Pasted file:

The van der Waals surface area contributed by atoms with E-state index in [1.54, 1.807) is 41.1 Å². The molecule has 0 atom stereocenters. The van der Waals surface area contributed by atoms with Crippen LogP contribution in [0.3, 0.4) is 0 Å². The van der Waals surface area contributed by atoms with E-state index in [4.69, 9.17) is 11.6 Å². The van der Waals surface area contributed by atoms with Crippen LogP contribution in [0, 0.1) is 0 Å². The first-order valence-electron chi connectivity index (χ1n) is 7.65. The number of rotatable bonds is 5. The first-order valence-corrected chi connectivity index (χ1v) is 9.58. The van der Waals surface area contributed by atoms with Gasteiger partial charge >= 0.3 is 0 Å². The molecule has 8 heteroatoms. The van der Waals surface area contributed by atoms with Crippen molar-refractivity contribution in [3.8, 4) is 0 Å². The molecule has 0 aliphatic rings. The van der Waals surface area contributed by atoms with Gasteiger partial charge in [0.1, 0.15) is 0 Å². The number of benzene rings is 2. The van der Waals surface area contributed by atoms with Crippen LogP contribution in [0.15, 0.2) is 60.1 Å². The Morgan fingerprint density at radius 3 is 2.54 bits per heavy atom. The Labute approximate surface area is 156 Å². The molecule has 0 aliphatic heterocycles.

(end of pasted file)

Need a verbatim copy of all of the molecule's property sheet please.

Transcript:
The van der Waals surface area contributed by atoms with E-state index in [1.54, 1.807) is 41.1 Å². The molecule has 0 atom stereocenters. The van der Waals surface area contributed by atoms with Crippen LogP contribution in [0.3, 0.4) is 0 Å². The van der Waals surface area contributed by atoms with E-state index in [4.69, 9.17) is 11.6 Å². The van der Waals surface area contributed by atoms with Crippen LogP contribution in [0, 0.1) is 0 Å². The first-order valence-electron chi connectivity index (χ1n) is 7.65. The number of rotatable bonds is 5. The first-order valence-corrected chi connectivity index (χ1v) is 9.58. The van der Waals surface area contributed by atoms with Gasteiger partial charge >= 0.3 is 0 Å². The molecule has 8 heteroatoms. The van der Waals surface area contributed by atoms with Crippen molar-refractivity contribution in [3.8, 4) is 0 Å². The molecule has 0 aliphatic rings. The van der Waals surface area contributed by atoms with Gasteiger partial charge in [0.1, 0.15) is 0 Å². The number of benzene rings is 2. The van der Waals surface area contributed by atoms with Crippen LogP contribution in [0.15, 0.2) is 60.1 Å². The Morgan fingerprint density at radius 3 is 2.54 bits per heavy atom. The Labute approximate surface area is 156 Å². The molecule has 0 aliphatic heterocycles.